With the financial uncertainties brought by COVID-19 on top of the loss of tax relief on mortgage interest for landlords, planning is needed to maximise buy-to-let profits more than ever in 2021.

House price growth in 2020 to 2025 will be lower than it was in the proceeding five year period too, it is predicted, leaving landlords to rely more heavily on rental income for profits rather than capital appreciation.

Regardless, buy-to-let remains a lucrative business. Hamptons Monthly Lettings Index showed average rents in Britain rose 4.4% in March 2021, with rents in areas outside of London leaping by an average of 6.8%.

Here are some top tips for maximising profits from buy-to-let properties in 2021:

  • 1. Remortgage for a better rate

Remortgaging remains one of the major ways to keep costs of buy-to-lets down and yields high.

Failing to remortgage once discount, tracker or fixed rate deals end usually means seeing your mortgage shifted onto your provider’s standard rate – and that is rarely the best deal.

Keeping track of when your deal comes to an end and acting in good time to find a new deal and move across to it, is a key route to maximising profits whether you have one buy-to-let property or a portfolio.

  • 2. Consider creating a company for your property interests

People who own buy-to-let properties rushed to create companies under which to manage them last year, probably due to the changes in buy-to-let tax relief on mortgage interest.

Companies can continue to offset mortgage interest against profits and switch to paying corporation tax.

It is best to seek financial advice before deciding on whether creating a company is the best idea for you. People with only one or two buy-to-let properties are often least likely to be better off under a company structure.

One of the things to consider is that companies may have to pay more for buy-to-let mortgages than individuals.

  • 3. Look after good tenants

Looking for and vetting new tenants is a potentially time consuming and costly process especially if you have to enlist an estate agent’s help or face a period of your property being empty.

Ensuring you nurture and look after good tenants is one of the best ways to avoid those extra costs.

Tenants may face additional financial hardship in the current climate, but if they’ve always been reliable before it’s worth considering what support you can give them to stay. The Government has produced specific COVID-19 guidance for landlords and tenants, including information on where tenants can find financial assistance if they fall on hard times.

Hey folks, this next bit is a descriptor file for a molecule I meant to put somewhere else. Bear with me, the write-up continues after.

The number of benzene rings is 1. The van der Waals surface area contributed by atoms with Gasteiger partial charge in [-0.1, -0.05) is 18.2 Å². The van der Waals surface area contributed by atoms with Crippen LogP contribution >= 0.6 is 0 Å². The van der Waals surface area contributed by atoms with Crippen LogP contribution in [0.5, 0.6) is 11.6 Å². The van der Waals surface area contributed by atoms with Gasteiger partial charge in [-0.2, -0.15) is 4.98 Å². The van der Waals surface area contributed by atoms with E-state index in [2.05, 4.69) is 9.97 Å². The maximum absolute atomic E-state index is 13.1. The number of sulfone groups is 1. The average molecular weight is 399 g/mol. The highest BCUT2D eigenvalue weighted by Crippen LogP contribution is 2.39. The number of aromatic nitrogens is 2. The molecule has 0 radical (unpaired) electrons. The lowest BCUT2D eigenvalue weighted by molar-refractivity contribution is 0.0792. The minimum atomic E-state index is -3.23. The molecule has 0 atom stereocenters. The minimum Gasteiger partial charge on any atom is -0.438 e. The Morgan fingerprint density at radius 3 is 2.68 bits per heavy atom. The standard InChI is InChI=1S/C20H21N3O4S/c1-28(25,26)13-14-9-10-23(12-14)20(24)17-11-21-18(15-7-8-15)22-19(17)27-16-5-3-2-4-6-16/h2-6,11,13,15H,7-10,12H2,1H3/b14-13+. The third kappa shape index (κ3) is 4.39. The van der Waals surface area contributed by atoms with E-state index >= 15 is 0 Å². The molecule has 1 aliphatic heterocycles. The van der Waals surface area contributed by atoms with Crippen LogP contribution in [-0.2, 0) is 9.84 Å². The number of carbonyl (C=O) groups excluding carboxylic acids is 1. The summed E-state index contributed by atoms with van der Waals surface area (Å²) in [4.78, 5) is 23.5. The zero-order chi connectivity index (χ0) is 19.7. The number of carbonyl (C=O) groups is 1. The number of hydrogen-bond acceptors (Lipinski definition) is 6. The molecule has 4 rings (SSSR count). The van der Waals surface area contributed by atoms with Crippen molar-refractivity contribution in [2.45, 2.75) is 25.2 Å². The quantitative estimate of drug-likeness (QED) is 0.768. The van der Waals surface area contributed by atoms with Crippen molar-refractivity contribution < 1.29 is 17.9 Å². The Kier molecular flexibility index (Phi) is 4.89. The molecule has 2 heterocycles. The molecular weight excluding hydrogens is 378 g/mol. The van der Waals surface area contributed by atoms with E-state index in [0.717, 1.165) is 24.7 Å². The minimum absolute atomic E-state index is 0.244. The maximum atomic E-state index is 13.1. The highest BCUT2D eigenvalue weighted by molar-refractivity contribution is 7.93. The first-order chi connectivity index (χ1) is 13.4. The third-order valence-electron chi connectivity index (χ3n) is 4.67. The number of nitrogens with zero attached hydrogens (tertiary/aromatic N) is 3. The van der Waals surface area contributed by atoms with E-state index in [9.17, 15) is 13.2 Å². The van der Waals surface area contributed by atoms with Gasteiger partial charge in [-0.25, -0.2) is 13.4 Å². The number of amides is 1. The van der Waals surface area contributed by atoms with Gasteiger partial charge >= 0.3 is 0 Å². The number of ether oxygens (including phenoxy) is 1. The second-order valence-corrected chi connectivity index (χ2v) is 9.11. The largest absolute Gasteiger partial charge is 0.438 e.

When considering rent increases, it’s worth ensuring they are justified and not likely to be the difference between you keeping or losing a reliable tenant. Similarly, making yourself a reliable landlord who deals with any property issues quickly, will help good tenants be more inclined to stay.

  • 4. Review management costs

Carrying out a regular review of management costs is a wise plan to ensure you are not paying over the odds for estate agent services.

It’s also worth considering if you need all the services you are currently paying for within any deal you have. If you pay for repairs and maintenance, for example, consider if there is a more cost-effective way, perhaps either by hiring someone directly ad-hoc or on a retainer basis. You may also be capable of finding tenants yourself, reducing the need to pay estate agent fees. If you have reliable, long-term tenants you may feel comfortable not having the safety net of bridging payments when and if the property is empty.

If you have a number of properties, it might be possible to negotiate a better deal by offering the management of them to one firm as a package.

It is important to balance the increased risk of costs and hassle against savings achieved by removing or reducing the scope of a management contract.

  • 5. Consider if the holiday market may be more lucrative

This year more than ever, with increasing scepticism about the safety and viability of foreign travel, there is going to be a lucrative market in self-contained holiday lets.

If you have a vacant property that could lend itself to short term holiday rentals rather than long term lets it could be worth considering a switch.

Rents for short term lets are typically higher, though they come with the added complications of needing to be managed on changeover days and less certainty over being fully occupied.

If your rental is in a particularly attractive part of the country it obviously helps to make this a more viable option.

Being flexible in your thoughts about how your property can be best used, staying on top of your costs and ensuring you nurture relationships with either long term or short term tenants will help maximise profits from buy-to-let properties in 2021 and beyond.

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Daniel Peacock.

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